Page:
If 3-on-3 hockey has produced anything new about the game, it's that players have an indefatigable capacity for carrying the puck in great circles about the offensive zone, rather like miscreants spiriting stolen goods protected under one arm while waving a pimp cane with the other. In high school days, we called this hog, taking the whole puck possession business to self-absorbed extremes. If league architects expected the new post-60 minute wrinkle to produce glorious hockey at lightning speeds, man-to-man coverage on 3-on-3 has instead created a kind of accelerated keepaway, and reaction among fans is similar to what happens when you see someone else having fun on a rollercoaster. There has been some occasional thrilling moments, but a novelty is a novelty is a novelty.
In the end, one less on-ice body in overtime hasn't resulted in the kind of sporting hallelujah many of us had hoped for, and if fewer shootouts have decided close games, well then, small blessings I suppose.
Another thing that 3-on-3 overtime has done is illuminate the chancelessness of 5-on-5 hockey: a shin pad pong in which bodies repel rather than attack. If 3-on-3, then, is too open, and 5-on-5 is too closed, we're left with nostalgia for 2012 and the perfect compromise—the game played at 4-on-4. I'm not sure if eschewing 4-on-4 overtime for 3-on-3 was a sop to those who wanted to rid the league of the shootout, but the NHL broke something that wasn't actually broken. Four-on-four had some checking, some freewheeling, some chances. It was the ideal format for a sport played by giants on a relatively narrow surface.
If 3-on-3 seems gaudy against the stilted rhythms of 5-on-5—the impatient dancer or toreador who tears off their bustier or vest coat to reveal too much too soon—it would work better after teams played 4-on-4 for 60 minutes, removing one chess piece, rather than two. But this is something the NHL is loathe to consider. And there's the rub.
I've advocated for 4-on-4 hockey for a while. Many people have responded by stating—with good reason, it turns out—that the NHLPA would never endorse a reduction in rosters, but you don't have to be Frosty Forristall to see that the player body is already thinning, the result of a limiting salary cap in which working-class players are squeezed out by long-term superstar contracts; the single-egg-basket theory. In our hockeyverse, there are scads of players from David Booth to Curtis Glencross to Devin Setoguchi to Joey MacDonald still looking for work. They're part of a body of players who won't ever play again in the NHL.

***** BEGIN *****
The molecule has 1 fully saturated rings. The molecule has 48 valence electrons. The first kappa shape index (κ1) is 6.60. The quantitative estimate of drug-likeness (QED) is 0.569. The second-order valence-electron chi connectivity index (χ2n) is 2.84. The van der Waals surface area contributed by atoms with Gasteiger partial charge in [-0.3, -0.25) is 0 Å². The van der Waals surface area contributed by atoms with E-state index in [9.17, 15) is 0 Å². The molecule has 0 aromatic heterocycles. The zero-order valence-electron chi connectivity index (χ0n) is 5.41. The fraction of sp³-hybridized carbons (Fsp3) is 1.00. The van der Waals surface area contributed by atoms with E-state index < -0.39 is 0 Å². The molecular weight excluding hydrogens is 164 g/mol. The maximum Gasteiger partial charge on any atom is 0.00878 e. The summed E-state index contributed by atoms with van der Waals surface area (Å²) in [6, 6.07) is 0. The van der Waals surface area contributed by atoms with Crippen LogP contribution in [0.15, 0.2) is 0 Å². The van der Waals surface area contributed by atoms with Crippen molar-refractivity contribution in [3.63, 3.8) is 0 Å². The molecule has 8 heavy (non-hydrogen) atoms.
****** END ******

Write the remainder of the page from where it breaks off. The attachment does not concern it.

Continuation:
On first blush, further removing a handful of forwards and defencemen and adding to this group would seem like a terrible thing. But there are more professional hockey jobs worldwide than ever before, with markets opening in new, cash-rich territories (hello, China). Art Berglund once told me: "You've got to be a pretty shit player not to be playing somewhere." Smaller rosters would potentially mean stronger leagues elsewhere, helping the game grow in places where the NHL needs it to grow.
Reducing the size of goalie equipment is to band-aid a machete cut, and bigger nets mean that you need even bigger goalies to fill them, and it's the size of netminders that has largely created the problem of low goal-scoring totals.
Graph courtesy @SteveBurtch
According to Stephen Burtch, the numbers poet and hockey analytics writer for Sportsnet and Hockey Prospectus, "Goaltending has become an insanely hyper-competitive area of improvement over the past 30-plus years. No other area of hockey has changed as dramatically or had as profound an effect on the game in that time span." Burtch says that, "the increase in goaltender save percentage explains 94.4 percent of the decline in goal scoring," and, further to that, goals against average has sunk by more than a goal, from 3.80 is 1982 to 2.52 in 2015. The writer adds: "Personally, I think the other major culprit is the combination of the lack of expansion for the past 15 years and the salary cap. Basically you've had more countries and people playing hockey and seen more players enter the NHL from a wider variety of markets, yet the talent is growing more concentrated at the NHL level because the league isn't expanding in size. The league hasn't gone this long without expansion since the Original Six era."
A once vogue notion had the league widening its rink standards, but wider rinks are prone to creating even tighter checking systems—most Euro play happens in the corners, where there's more room—and it's unlikely owners will retrofit buildings so that fewer seats are available rather than more. What if two things happened: what if the rinks were made smaller while the number of players on the ice were reduced?
It's this kind of thinking that has to happen for the NHL to reinvent itself at a time when peaked ratings and more fans watching and a sparkling new broadcast deal calls for the game at its fastest and finest. The introduction of the shootout and the subsequent change to 3-on-3 in overtime has proven that radical changes in structure are not beyond the NHL's bailiwick.
It's from a radical point of view that the league must address its choked play, which has been regressing every year for two decades. Dams are not broken from poking holes in the facade. Instead, you've gotta blow the motherfucker up. Someone grab the dynamite. Let's drop the puck.